Any kind of help would be greatly appreciated.

    please help me…………………………

  18. Anonymous says:

    Chandan,

    You need pass on flag which pass on the state of the check box when you navigate from one page to another page and vise visa if there are any change in the check box status then flag has to be marked accordingly .Hope this clue will help you

  19. Gurpreet Singh says:

    thanks for notes
    please sir tell me about the j components

  20. lakshmi says:

    thanks u sir for this note

  21. heispa1@gmail.com says:

    Hi Joe,

    Your articals are really just awsome.
    I really am able to call back Einsteins Quote:”Everything should be made as simple as possible, but no simpler.”
    The way you explain was really cool.
    I am still in between reading your blogs on design patterns..

    Can u please give a clarification on how to create dynamic objects along with new instace of a class?
    If it is explained in any of the design patterns please ping me that link..i’ll go through it.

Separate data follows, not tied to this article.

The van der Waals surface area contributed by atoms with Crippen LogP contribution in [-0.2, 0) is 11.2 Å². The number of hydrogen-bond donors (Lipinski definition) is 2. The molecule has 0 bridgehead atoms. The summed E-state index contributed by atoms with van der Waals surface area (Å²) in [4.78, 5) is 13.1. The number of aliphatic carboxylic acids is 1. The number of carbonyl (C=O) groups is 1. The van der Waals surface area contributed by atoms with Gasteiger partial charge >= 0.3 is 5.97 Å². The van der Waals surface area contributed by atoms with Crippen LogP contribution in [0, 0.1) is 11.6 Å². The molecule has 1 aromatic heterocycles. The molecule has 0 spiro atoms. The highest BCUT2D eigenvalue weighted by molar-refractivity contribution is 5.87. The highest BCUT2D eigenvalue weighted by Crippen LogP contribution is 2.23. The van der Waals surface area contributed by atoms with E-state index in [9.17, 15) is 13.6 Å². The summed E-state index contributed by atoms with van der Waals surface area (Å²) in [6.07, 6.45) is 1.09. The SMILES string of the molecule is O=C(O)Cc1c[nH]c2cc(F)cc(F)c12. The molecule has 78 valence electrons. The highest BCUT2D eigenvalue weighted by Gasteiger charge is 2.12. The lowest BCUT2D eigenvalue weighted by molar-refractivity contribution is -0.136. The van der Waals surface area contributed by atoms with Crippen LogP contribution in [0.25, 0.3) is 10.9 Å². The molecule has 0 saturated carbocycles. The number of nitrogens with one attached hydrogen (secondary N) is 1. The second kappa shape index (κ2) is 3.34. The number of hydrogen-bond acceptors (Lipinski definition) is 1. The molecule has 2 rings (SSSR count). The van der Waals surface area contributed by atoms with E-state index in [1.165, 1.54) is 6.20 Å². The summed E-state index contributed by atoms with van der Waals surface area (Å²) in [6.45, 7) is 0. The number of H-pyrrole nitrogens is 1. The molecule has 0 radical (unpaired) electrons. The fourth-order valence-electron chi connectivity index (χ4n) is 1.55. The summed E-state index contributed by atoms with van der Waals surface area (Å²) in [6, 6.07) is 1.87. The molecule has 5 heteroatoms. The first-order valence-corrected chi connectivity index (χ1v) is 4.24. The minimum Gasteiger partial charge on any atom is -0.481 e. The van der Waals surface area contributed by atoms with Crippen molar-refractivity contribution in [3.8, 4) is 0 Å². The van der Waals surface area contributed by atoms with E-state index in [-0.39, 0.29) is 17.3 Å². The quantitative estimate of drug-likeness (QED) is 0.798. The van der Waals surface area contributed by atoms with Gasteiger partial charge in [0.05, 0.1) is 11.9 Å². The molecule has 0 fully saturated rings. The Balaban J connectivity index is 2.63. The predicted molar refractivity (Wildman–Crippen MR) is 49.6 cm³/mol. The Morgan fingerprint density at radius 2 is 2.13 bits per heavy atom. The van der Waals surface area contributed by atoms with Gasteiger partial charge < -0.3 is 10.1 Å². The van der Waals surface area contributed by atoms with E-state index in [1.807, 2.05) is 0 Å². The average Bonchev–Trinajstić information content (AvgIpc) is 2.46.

What am expecting is something like this.

    for(;;){
    Pavan p=new Pavan();//Pavan is a class
    }

    At the end what i want to acheive is to find the number of instances of that particular class.

    Thank you,
    Pavan Karasala

  22. heispa1@gmail.com says:

    Is there a way to find objects present in one JVM from another JVM?

    Via RMI/JMS/Web service we need to either send the object from other vm or something else…but we cannot jst browse through the objects in another JVM..Please correct me about what i am trying to saying is meaningful…

    Regards,
    Pavan Karasala